Today marks the end of my 14-day writing challenge (though this post might not actually end up making it online until day 15, since it’s currently storming and the internet and things don’t like that too much), and I can honestly say that working through these two weeks of writing definitely was a challenge, but it was also incredibly growing from a creative standpoint as well, which I’m thankful for. I originally decided to start this project because my creative reserves were basically empty, and I had recently had a good conversation revolving around the idea that sometimes simply stoking the fire of whatever you might be struggling with might be exactly what you need. So, instead of taking some time to think and brainstorm for creative purposes, I chose to force myself to write something, anything, for two weeks instead, to see what I could come up with, and it was surprisingly effective.
Over the course of the 14 days, I found myself writing in a couple different genres and styles, which was stretching and growing from a literary standpoint, but I also found myself enjoying some of those styles more than I thought I would, especially given my previous experience and history with styles like poetry. Prior to performing this experiment, I always would’ve told myself that I wasn’t a poet and that I’d probably never write poetry, but my perspectives have begun shifting ever since I forced myself to write even when I wasn’t feeling like it. I think something about that internal pressure caused some of my ideas to seep out in forms they wouldn’t otherwise would’ve taken. At the same, I justified dabbling in poetry because poems could be shorter and maybe wouldn’t take as long as writing a longer piece of prose, but I ended up spending roughly the same amount of time composing the various lines and stanzas of my poems, polishing them until they conveyed precisely the messages I was aiming for. By the time I more or less ended my poetry phase of this writing challenge (though I will doubtlessly return to writing poetry, since I’ve discovered I actually really enjoy it now that some of my own psychological inhibitions towards it have been cleared), one of my friends pointed me to a quote saying that poets are poets because they enjoy the interplay between words, not necessarily because they think they have good things to say or because they’re exceptionally good at it, and I found that to be true while I was writing poetry. I definitely didn’t think I was a poet, adding that very line as a disclaimer to some of the pieces I published here, but I did take a certain pleasure in seeing how I could get the words to play off each other and how they sounded to the ear, and in the end, I suppose I did become an amateur poet through that, something I never would’ve discovered if I hadn’t taken part in this challenge to myself.
Beyond that, it’s been so rewarding to see where inspiration comes from for all the various pieces that I’ve written under the time constraints that come with trying to get myself to put out a quality or semi-quality piece of work every single day for a specified period of time. I think part of that comes from being able to prove to myself that I actually can write something, and write something good in a short period of time if I’ll actually be dedicated enough to finish it.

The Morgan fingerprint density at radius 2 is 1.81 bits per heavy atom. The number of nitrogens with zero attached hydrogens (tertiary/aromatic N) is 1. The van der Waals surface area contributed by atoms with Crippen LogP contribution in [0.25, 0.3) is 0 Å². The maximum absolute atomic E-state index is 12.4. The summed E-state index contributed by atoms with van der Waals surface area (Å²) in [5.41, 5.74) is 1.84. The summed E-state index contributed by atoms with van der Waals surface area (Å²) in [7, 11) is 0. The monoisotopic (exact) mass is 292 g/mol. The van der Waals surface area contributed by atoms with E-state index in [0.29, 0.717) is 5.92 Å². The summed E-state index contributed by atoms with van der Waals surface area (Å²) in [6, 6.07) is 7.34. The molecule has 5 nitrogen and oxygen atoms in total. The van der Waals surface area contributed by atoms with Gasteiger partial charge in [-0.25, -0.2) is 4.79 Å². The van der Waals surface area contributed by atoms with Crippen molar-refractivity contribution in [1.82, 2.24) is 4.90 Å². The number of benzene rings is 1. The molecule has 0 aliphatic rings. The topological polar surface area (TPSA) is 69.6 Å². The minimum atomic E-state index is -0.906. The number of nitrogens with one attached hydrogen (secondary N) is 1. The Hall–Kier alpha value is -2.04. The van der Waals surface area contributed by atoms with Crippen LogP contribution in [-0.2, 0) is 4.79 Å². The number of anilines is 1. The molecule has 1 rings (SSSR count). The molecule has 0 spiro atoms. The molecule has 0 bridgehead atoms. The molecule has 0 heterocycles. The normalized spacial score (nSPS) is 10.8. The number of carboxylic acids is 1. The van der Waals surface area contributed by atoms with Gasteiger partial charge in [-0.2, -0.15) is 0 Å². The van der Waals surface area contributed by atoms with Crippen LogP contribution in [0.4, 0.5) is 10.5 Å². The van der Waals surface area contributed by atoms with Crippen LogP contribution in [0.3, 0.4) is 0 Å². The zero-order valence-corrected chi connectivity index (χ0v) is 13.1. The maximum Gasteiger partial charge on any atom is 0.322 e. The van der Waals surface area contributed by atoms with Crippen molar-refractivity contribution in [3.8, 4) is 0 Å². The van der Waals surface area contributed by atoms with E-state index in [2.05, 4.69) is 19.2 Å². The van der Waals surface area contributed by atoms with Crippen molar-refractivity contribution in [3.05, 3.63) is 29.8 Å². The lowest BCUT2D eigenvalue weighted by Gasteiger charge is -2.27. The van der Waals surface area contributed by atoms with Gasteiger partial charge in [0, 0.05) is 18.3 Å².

Finally, I would say that this challenge accomplished the one goal I set for myself when I first conceived of it: causing me to actually like writing again. In the weeks leading up to my creative dry spell and my decision to force myself to write no matter what, the mere act of writing had started to feel like a chore and I was dreading sitting down at my computer or with my notebook more than I should. Though I would still call myself a writer, I could hardly discipline myself enough to take the time to actually write something.
The first couple days of the challenge were brutal, because I still felt like I was dragging my heels through the metaphorical idealess swamp, but by the halfway point in the challenge, I was beginning to have more ideas than I had time or energy to write about, something that hasn’t happened in quite some time. More than anything, I rediscovered what it feels like to enjoy sitting down to write and to take satisfaction in creating a string of words that communicated an idea the way I wanted it to. And now that I’m at the end of this challenge, I think I finally like writing again.
At this point, I’m sort of just rambling, because there’s so much more I want to say about this writing challenge, ideas I could convey more eloquently if I had time, but it’s currently 9:41pm and I have to wake up at 4:30am in order to get to the airport, so I suppose this will have to suffice for now. Time is never really on a writer’s side it seems.
I’ll hopefully have some time tomorrow to reflect more on this writing challenge and/or perhaps write another nonfiction piece I was planning to write, but for now, I suppose I would just say that sometimes pushing through the creative blocks and the hard spots really is the best way to get back on your feet. I felt like I had nothing left to write, nothing left to give when I started this challenge, and now I’m reinvigorated with, at the very least, enough creative energy to keep me going for the near future *cue infomercial testimonial music*.
Funny side note: this piece is probably one of the least polished I’ve ever written; it’s basically stream of consciousness, but that’s sort of cool in a way. This piece is the written equivalent of a YouTube video, so if you ever wondered what it would be like for me to make one of those, it would probably sound a little like this post, haha.